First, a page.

• An adult Humpback Chub captured during sampling.

Common Name: Humpback Chub

Scientific Name: Gila cypha

Appearance: Humpback chub are large olive to silvery fish with a fleshy hump located behind their head. This hump begins developing at 3-4 years of age. They can reach up to 500 mm (20 inches) in length and live 30+ years. They have small eyes and a sub-terminal mouth. During mating season the adults can develop orange to red colored patches under fins.

Juvenile Humpback Chub captured during sampling efforts.

Juvenile Humpback Chub captured during sampling efforts.


Diet: Humpback Chub mostly feed out of the water column eating aquatic and terrestrial arthropods, small fishes, diatoms, planktonic crustaceans and algae.

Habitat and Range: Humpback Chub prefer large riverine systems and prefer pool habitat although they have been captured in a range of habitats. Humpback Chub are have known populations in the mainstem Colorado River and four of its tributaries: the Green, Yampa, White, and Little Colorado river. They have also been introduced to Havasu Creek within the Grand Canyon.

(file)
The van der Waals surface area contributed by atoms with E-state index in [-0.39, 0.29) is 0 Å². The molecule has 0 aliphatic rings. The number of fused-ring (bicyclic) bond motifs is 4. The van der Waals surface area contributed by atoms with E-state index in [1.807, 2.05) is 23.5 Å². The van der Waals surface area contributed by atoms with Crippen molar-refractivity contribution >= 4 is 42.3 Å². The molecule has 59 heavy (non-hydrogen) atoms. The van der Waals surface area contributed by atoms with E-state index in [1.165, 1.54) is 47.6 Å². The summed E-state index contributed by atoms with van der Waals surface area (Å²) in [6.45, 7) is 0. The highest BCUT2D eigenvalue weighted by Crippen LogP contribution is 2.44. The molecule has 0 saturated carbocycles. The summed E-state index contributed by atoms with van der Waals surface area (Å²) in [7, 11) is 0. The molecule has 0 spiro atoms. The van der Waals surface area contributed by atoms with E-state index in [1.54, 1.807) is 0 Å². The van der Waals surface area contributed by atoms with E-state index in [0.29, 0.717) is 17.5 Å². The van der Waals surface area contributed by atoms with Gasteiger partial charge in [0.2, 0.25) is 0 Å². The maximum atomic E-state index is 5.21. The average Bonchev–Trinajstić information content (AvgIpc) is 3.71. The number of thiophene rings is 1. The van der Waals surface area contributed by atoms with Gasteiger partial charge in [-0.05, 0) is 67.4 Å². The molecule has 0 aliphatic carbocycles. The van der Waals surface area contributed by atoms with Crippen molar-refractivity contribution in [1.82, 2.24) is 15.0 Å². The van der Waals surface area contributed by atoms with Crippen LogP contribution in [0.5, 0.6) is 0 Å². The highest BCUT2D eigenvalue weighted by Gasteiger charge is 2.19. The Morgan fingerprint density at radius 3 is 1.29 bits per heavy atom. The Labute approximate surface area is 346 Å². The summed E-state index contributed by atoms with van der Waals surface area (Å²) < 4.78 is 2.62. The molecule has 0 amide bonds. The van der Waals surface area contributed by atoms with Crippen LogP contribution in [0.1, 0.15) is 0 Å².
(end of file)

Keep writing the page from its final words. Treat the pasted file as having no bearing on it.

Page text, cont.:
Breeding: Humpback Chub reach maturity at 2-4 years of age. They spawn from May to July when water temperatures are14C and 24C. They prefer to spawn in slow moving water over boulder, sand and gravel substrates.


Adult humpback Chub in breeding colors.

Status: Federally Listed as Threatened in 1967.

Threats: The top threat to Humpback Chub is habitat alteration due to major dams which alter flow regimens, decrease water temperature, and sedimentation. They also face threats from predation and competition with non-native fish including Northern Pike, Brown Trout, and warm water species.

Actions: Lots of work has been done to conserve this species in the Lower Colorado River Basin including translocations to upper Little Colorado River, Havasu and Shinumo creeks. There have also been alterations to flow from Hoover Dam to help control non-native species and increase sediment loads. There has been large amounts of monitoring completed in Little Colorado River to help further understand this species and populations trends.


To follow the work being done with this speciesĀ click here.


Additional Resources:

U.S. Fish and Wildlife Service. Species Profile for Humpback Chub. Available at: https://www.fws.gov/nevada/protected_species/fish/species/humpback_chub.html


Kaeding L.R., M.A. Zimmerman (1983) Life history and ecology of the humpback chub in the Little Colorado and Colorado rivers of the Grand Canyon. Transactions of the American Fisheries Society, 112: 577-594.